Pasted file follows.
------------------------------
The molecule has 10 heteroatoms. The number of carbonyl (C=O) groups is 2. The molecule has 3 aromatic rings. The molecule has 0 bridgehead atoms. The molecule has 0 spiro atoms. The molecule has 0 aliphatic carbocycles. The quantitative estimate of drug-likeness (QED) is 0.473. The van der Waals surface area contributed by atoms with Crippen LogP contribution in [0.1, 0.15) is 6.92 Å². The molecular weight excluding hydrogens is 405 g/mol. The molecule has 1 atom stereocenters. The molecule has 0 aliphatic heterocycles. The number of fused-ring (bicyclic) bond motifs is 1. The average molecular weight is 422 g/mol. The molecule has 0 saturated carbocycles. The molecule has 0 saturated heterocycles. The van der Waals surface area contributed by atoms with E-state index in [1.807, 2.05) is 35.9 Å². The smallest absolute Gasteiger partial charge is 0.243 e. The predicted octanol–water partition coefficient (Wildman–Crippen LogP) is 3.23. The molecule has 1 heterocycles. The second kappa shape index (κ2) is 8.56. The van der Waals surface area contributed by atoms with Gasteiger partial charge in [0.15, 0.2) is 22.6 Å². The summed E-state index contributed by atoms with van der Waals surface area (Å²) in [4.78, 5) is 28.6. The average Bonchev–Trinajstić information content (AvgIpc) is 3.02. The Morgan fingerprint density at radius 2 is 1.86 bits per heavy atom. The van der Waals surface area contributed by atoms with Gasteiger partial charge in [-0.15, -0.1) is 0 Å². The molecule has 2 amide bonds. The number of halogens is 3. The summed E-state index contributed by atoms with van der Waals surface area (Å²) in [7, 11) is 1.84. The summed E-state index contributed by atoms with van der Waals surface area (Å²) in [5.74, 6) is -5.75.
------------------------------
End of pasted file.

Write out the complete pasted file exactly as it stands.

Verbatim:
The molecule has 10 heteroatoms. The number of carbonyl (C=O) groups is 2. The molecule has 3 aromatic rings. The molecule has 0 bridgehead atoms. The molecule has 0 spiro atoms. The molecule has 0 aliphatic carbocycles. The quantitative estimate of drug-likeness (QED) is 0.473. The van der Waals surface area contributed by atoms with Crippen LogP contribution in [0.1, 0.15) is 6.92 Å². The molecular weight excluding hydrogens is 405 g/mol. The molecule has 1 atom stereocenters. The molecule has 0 aliphatic heterocycles. The number of fused-ring (bicyclic) bond motifs is 1. The average molecular weight is 422 g/mol. The molecule has 0 saturated carbocycles. The molecule has 0 saturated heterocycles. The van der Waals surface area contributed by atoms with E-state index in [1.807, 2.05) is 35.9 Å². The smallest absolute Gasteiger partial charge is 0.243 e. The predicted octanol–water partition coefficient (Wildman–Crippen LogP) is 3.23. The molecule has 1 heterocycles. The second kappa shape index (κ2) is 8.56. The van der Waals surface area contributed by atoms with Gasteiger partial charge in [0.15, 0.2) is 22.6 Å². The summed E-state index contributed by atoms with van der Waals surface area (Å²) in [4.78, 5) is 28.6. The average Bonchev–Trinajstić information content (AvgIpc) is 3.02. The Morgan fingerprint density at radius 2 is 1.86 bits per heavy atom. The van der Waals surface area contributed by atoms with Gasteiger partial charge in [-0.15, -0.1) is 0 Å². The molecule has 2 amide bonds. The number of halogens is 3. The summed E-state index contributed by atoms with van der Waals surface area (Å²) in [7, 11) is 1.84. The summed E-state index contributed by atoms with van der Waals surface area (Å²) in [5.74, 6) is -5.75.